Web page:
In the diagram below, quadrilateral $ABDE$ is a parallelogram, and $BC = BD$. If $\angle CBD = 28^\circ$, then find $\angle BAE$, in degrees.

eileenthecoolbean
Aug 7, 2017

#1**+4 **

I found this diagram from here: https://www.mathisfunforum.com/viewtopic.php?id=22434

There are 180° in every triangle. So..

m∠BDC | + | m∠BCD | + | m∠CBD | = | 180° | ||

The problem says that m∠CBD = 28° | ||||||||

m∠BDC | + | m∠BCD | + | 28° | = | 180° | ||

Since BD = BC, m∠BCD = m∠BDC | ||||||||

m∠BDC | + | m∠BDC | + | 28° | = | 180° | ||

2(m∠BDC) | + | 28° | = | 180° | ||||

Subtract 28° from both sides. | ||||||||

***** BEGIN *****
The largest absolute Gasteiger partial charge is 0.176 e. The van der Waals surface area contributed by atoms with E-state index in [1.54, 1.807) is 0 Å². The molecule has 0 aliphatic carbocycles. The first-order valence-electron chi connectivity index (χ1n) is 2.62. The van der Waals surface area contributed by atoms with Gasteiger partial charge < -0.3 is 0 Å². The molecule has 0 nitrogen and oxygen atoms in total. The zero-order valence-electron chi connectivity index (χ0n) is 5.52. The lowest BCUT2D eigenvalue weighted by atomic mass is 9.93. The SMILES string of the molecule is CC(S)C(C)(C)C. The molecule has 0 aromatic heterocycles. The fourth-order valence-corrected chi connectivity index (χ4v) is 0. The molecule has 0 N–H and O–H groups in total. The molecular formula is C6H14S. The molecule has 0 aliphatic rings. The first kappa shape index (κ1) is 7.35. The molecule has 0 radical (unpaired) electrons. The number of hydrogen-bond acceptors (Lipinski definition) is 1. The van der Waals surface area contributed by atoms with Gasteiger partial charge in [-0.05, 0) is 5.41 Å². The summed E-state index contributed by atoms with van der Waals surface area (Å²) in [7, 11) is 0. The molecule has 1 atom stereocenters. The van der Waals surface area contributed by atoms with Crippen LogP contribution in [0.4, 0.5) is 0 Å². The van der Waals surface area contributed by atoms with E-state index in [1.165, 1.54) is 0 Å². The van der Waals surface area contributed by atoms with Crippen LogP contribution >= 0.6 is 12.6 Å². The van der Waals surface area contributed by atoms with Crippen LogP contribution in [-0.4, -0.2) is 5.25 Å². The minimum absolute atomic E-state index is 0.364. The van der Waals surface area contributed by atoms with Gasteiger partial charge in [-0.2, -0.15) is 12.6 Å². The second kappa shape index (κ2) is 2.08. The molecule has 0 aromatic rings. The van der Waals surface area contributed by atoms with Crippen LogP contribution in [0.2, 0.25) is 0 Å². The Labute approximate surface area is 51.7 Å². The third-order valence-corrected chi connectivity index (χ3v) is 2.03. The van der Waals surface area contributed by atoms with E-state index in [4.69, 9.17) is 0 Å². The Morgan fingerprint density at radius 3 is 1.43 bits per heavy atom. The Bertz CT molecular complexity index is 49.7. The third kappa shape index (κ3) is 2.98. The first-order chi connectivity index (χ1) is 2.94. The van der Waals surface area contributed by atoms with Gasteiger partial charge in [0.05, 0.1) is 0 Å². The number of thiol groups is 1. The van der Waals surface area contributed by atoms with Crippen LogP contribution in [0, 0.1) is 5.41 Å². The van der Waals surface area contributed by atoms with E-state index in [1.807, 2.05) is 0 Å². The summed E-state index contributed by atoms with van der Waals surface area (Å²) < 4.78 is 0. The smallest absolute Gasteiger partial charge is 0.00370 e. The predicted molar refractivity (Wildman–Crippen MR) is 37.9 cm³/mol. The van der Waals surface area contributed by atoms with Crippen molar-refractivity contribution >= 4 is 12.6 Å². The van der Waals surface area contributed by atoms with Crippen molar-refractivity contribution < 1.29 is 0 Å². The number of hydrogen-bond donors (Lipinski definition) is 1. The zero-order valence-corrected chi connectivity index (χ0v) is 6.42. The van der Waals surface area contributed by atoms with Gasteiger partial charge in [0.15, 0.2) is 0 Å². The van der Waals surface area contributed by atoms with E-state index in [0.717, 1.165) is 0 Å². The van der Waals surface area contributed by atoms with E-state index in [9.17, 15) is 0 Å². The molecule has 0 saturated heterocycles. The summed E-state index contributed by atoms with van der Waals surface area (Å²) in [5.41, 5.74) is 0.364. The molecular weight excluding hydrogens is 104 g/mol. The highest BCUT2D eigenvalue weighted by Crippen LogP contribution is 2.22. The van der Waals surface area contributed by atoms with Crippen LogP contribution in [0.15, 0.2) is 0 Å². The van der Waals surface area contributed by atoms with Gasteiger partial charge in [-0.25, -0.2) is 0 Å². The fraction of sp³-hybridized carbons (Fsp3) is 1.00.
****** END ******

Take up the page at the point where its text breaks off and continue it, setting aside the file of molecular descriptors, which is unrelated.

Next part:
2(m∠BDC) | = | 152° | ||||||

| Divide both sides of the equation by 2 . | |||||||

m∠BDC | = | 76° |

And since m∠BDC and m∠BDE form a straight line, they sum to 180° .

76° + m∠BDE = 180°

Subtract 76° from both sides.

m∠BDE = 104°

In a parallelogram, opposite angles are congruent. Imagine sliding up ED onto AB and sliding over BD onto AE. Then you can see that they are vertical angles, so they have the same measure.

m∠BDE = m∠BAE = 104°

hectictar
Aug 7, 2017